Nine days after the operation, Jillian began the first fledgling efforts to exercise, to reestablish contact with her body.
She was made of spun glass, cobwebs, and rusty iron filaments, infinitely fragile.
Suryanamaskar, hatha yoga’s Sun Salutation, is a series of ten movements linked together with precise breathing. It, and the ancient Chinese movements of T’ai Chi Ch’uan are probably the exercises most expedient for recovery from debilitating illness.
Under Abner’s precise direction, she learned it: inhale, reaching high. Exhale, extending the trunk forward and down. Inhale. Exhale as the legs go back in push-up position. Inhale as she straightened her arms into a Cobralike position called Upward Facing Dog. Exhale and lift the hips high, making a pyramid of your body. Inhale as the feet come forward next to the hands. Exhale. Inhale as you return to standing position.
Abner corrected her minutely at every bend and breath. His thin hands changed her posture, spinal alignment, depth of breath, checked her degree of muscle tone. And when he was satisfied, he made her do another one.
She forced it. Sweat exploded from her brow and drooled into her eyes.
The next day, she managed four repetitions. And the next, seven.
Within five more days, her energy level approached normal, and most of her flexibility had returned. And there was something else: her balance had improved noticeably. And concentration. And that peculiar effect known as time dilation.
She remembered Osa: the stocky Swede’s coordination had been off just a tick. Jillian had to find an exercise that would keep her speed synchronized with her body, so that coordination didn’t suffer.
Physical effort, physical pain, and bouts of total exhaustion became her life. Anything to keep her mind off the labyrinth of lies that the Council and their world had suddenly become for her. There were answers, but she couldn’t get them-not right now.
Even if the Olympiad hadn’t demanded her complete attention, Donny, her one certain lead, was unavailable. (According to a vidcast, he was in Jakarta, dedicating a bridge. His smile was a constellation.)
To use Holly’s computer again would risk her friend’s life. As driven as Jillian was, she couldn’t bring herself to do that.
And what was left was study, and planning, and training.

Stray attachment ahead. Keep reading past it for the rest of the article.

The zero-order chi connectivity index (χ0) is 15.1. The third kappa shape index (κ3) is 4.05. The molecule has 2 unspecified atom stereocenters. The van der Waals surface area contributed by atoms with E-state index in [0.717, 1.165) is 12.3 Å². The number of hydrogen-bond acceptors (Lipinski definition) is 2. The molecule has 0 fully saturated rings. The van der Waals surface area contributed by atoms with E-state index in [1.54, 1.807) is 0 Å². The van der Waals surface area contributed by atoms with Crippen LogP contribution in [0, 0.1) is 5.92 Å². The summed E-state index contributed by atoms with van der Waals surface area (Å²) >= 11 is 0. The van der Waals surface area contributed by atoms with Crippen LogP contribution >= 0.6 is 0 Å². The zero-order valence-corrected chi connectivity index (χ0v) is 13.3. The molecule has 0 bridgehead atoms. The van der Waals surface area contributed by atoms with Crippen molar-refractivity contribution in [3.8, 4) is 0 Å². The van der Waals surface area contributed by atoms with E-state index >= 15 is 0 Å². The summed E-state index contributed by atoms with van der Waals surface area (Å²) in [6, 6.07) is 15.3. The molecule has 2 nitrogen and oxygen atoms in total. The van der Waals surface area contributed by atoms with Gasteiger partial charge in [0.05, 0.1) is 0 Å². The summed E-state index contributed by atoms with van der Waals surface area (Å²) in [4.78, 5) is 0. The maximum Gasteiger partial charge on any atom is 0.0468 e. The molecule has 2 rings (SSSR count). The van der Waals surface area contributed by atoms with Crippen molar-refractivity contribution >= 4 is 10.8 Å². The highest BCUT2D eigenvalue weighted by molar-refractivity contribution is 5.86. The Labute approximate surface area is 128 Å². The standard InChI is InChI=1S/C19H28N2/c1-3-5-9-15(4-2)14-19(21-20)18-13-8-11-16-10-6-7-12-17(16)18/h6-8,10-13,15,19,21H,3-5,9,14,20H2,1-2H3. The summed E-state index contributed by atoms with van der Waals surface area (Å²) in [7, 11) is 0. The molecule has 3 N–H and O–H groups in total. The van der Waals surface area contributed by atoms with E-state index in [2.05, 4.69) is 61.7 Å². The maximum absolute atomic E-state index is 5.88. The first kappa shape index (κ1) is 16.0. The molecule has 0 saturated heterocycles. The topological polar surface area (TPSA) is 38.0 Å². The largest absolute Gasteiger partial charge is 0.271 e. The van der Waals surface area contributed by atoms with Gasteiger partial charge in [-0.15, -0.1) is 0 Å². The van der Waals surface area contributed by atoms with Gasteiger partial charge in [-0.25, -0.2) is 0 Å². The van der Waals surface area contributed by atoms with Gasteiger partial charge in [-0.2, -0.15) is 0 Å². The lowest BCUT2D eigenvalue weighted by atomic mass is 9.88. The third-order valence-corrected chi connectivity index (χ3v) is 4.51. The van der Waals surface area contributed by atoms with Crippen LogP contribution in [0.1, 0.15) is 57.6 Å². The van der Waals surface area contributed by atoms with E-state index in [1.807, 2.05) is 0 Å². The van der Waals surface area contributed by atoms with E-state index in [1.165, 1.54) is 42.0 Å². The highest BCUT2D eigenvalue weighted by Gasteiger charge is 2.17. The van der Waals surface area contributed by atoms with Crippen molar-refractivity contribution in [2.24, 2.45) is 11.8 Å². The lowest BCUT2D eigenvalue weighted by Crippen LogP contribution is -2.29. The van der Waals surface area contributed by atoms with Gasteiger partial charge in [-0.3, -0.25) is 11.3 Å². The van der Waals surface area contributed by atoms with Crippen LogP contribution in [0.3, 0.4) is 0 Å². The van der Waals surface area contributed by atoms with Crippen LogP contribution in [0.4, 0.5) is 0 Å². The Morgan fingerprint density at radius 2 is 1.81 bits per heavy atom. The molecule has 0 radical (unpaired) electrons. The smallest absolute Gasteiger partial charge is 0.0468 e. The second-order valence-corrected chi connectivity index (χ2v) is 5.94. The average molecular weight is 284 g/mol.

At midnight, thirteen days after the operation, Jilhan let herself into the main gymnasium and used her personal ID card to access the Grappler Twelve.
Her body felt completely oiled and powerful, as if she had never violated its envelope of protection. The Grappler waited for her on the mat, a cone of light surrounding it. Its tripod balance arm seemed a saunan tail to her, as if it were a small and friendly dinosaur.
“Program?” the computer requested politely.
“Coordination. Increase speed until ten percent error level, then decrease thirty percent, and replay cycle.”
She and the Grappler began to dance. It was a formal, noncompetitive exercise, the Grappler’s mechanical legs expanding and contracting, its balance shifting every moment as it sought to upend her, to sweep her feet from beneath her, to fling her to the mat.
But at every touch of its padded legs she moved lightly away, delighting in the smoothness and assurance of her own movement. She and the robot flowed together, striving flesh and egoless steel, gleaming with sweat and oil in the single overhead light, for long minutes. The minutes stretched to an hour before Jilhan’s strength suddenly left her.
She collapsed onto hands and knees, panting, grinning. She watched the sweat drizzle from her face, puddling onto the mat before her. A well of spontaneous, crazed laughter boiled up. She fell over onto her side, whooping.
Then she heard other laughter join hers, followed by the sound of applause. Abner strode out of the shadows. In that moment he didn’t seem sick at all, just thin. If he walked like an old man, it was a strong old man, a patriarch, proud and renewed as a man watching the first steps of his grandchild. His eyes were fever-bright.
He beamed down at her. “You understand,” he said. “By God. Osa could never let anyone beat her, let alone a machine. She couldn’t do what you just did, Jillian.” His eyes glowed with admiration.